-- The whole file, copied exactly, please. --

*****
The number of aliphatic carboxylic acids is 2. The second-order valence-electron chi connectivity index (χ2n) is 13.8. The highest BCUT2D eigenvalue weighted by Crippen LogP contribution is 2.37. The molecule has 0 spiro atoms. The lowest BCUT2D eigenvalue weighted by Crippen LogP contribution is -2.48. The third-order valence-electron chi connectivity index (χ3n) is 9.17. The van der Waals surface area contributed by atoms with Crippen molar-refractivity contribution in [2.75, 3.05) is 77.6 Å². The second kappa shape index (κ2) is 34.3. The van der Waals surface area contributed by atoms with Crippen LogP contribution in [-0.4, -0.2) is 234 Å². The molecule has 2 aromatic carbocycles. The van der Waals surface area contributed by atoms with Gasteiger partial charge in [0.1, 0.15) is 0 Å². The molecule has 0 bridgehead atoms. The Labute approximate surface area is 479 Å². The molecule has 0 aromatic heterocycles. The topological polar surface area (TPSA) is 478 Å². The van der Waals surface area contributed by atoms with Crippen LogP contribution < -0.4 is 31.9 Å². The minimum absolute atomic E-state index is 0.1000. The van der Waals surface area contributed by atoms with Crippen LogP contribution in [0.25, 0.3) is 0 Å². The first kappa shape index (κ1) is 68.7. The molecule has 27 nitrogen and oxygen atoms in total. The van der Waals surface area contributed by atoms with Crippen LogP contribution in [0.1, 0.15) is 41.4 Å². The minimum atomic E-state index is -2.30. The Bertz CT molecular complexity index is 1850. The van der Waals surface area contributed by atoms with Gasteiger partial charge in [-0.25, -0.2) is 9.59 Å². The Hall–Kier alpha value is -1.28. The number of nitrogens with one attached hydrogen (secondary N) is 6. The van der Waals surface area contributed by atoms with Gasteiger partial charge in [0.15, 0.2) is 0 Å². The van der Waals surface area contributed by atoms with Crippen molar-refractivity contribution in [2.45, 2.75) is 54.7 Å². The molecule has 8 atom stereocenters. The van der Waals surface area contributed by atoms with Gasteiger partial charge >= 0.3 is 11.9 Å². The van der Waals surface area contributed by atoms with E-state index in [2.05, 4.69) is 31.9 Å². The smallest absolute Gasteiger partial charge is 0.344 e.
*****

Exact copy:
The number of aliphatic carboxylic acids is 2. The second-order valence-electron chi connectivity index (χ2n) is 13.8. The highest BCUT2D eigenvalue weighted by Crippen LogP contribution is 2.37. The molecule has 0 spiro atoms. The lowest BCUT2D eigenvalue weighted by Crippen LogP contribution is -2.48. The third-order valence-electron chi connectivity index (χ3n) is 9.17. The van der Waals surface area contributed by atoms with Crippen molar-refractivity contribution in [2.75, 3.05) is 77.6 Å². The second kappa shape index (κ2) is 34.3. The van der Waals surface area contributed by atoms with Crippen LogP contribution in [-0.4, -0.2) is 234 Å². The molecule has 2 aromatic carbocycles. The van der Waals surface area contributed by atoms with Gasteiger partial charge in [0.1, 0.15) is 0 Å². The molecule has 0 bridgehead atoms. The Labute approximate surface area is 479 Å². The molecule has 0 aromatic heterocycles. The topological polar surface area (TPSA) is 478 Å². The van der Waals surface area contributed by atoms with Crippen LogP contribution < -0.4 is 31.9 Å². The minimum absolute atomic E-state index is 0.1000. The van der Waals surface area contributed by atoms with Crippen LogP contribution in [0.25, 0.3) is 0 Å². The first kappa shape index (κ1) is 68.7. The molecule has 27 nitrogen and oxygen atoms in total. The van der Waals surface area contributed by atoms with Crippen LogP contribution in [0.1, 0.15) is 41.4 Å². The minimum atomic E-state index is -2.30. The Bertz CT molecular complexity index is 1850. The van der Waals surface area contributed by atoms with Gasteiger partial charge in [-0.25, -0.2) is 9.59 Å². The Hall–Kier alpha value is -1.28. The number of nitrogens with one attached hydrogen (secondary N) is 6. The van der Waals surface area contributed by atoms with Gasteiger partial charge in [0.15, 0.2) is 0 Å². The van der Waals surface area contributed by atoms with Crippen molar-refractivity contribution in [2.45, 2.75) is 54.7 Å². The molecule has 8 atom stereocenters. The van der Waals surface area contributed by atoms with Gasteiger partial charge >= 0.3 is 11.9 Å². The van der Waals surface area contributed by atoms with E-state index in [2.05, 4.69) is 31.9 Å². The smallest absolute Gasteiger partial charge is 0.344 e.